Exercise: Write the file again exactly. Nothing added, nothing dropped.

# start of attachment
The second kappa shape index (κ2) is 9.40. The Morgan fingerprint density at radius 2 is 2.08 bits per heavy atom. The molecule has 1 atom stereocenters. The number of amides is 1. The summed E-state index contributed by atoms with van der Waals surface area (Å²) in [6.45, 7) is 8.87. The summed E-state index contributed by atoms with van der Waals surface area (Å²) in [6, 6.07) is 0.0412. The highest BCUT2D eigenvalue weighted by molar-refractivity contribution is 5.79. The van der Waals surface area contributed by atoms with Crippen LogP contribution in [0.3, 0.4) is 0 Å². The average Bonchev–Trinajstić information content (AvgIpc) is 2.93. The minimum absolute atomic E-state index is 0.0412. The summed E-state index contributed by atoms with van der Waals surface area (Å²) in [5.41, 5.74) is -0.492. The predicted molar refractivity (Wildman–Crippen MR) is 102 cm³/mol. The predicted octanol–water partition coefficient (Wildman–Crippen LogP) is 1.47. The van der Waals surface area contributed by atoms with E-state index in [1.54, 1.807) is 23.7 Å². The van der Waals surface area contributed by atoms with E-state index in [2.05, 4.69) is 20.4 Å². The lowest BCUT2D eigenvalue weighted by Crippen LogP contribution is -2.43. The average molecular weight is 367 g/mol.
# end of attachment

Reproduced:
The second kappa shape index (κ2) is 9.40. The Morgan fingerprint density at radius 2 is 2.08 bits per heavy atom. The molecule has 1 atom stereocenters. The number of amides is 1. The summed E-state index contributed by atoms with van der Waals surface area (Å²) in [6.45, 7) is 8.87. The summed E-state index contributed by atoms with van der Waals surface area (Å²) in [6, 6.07) is 0.0412. The highest BCUT2D eigenvalue weighted by molar-refractivity contribution is 5.79. The van der Waals surface area contributed by atoms with Crippen LogP contribution in [0.3, 0.4) is 0 Å². The average Bonchev–Trinajstić information content (AvgIpc) is 2.93. The minimum absolute atomic E-state index is 0.0412. The summed E-state index contributed by atoms with van der Waals surface area (Å²) in [5.41, 5.74) is -0.492. The predicted molar refractivity (Wildman–Crippen MR) is 102 cm³/mol. The predicted octanol–water partition coefficient (Wildman–Crippen LogP) is 1.47. The van der Waals surface area contributed by atoms with E-state index in [1.54, 1.807) is 23.7 Å². The van der Waals surface area contributed by atoms with E-state index in [2.05, 4.69) is 20.4 Å². The lowest BCUT2D eigenvalue weighted by Crippen LogP contribution is -2.43. The average molecular weight is 367 g/mol.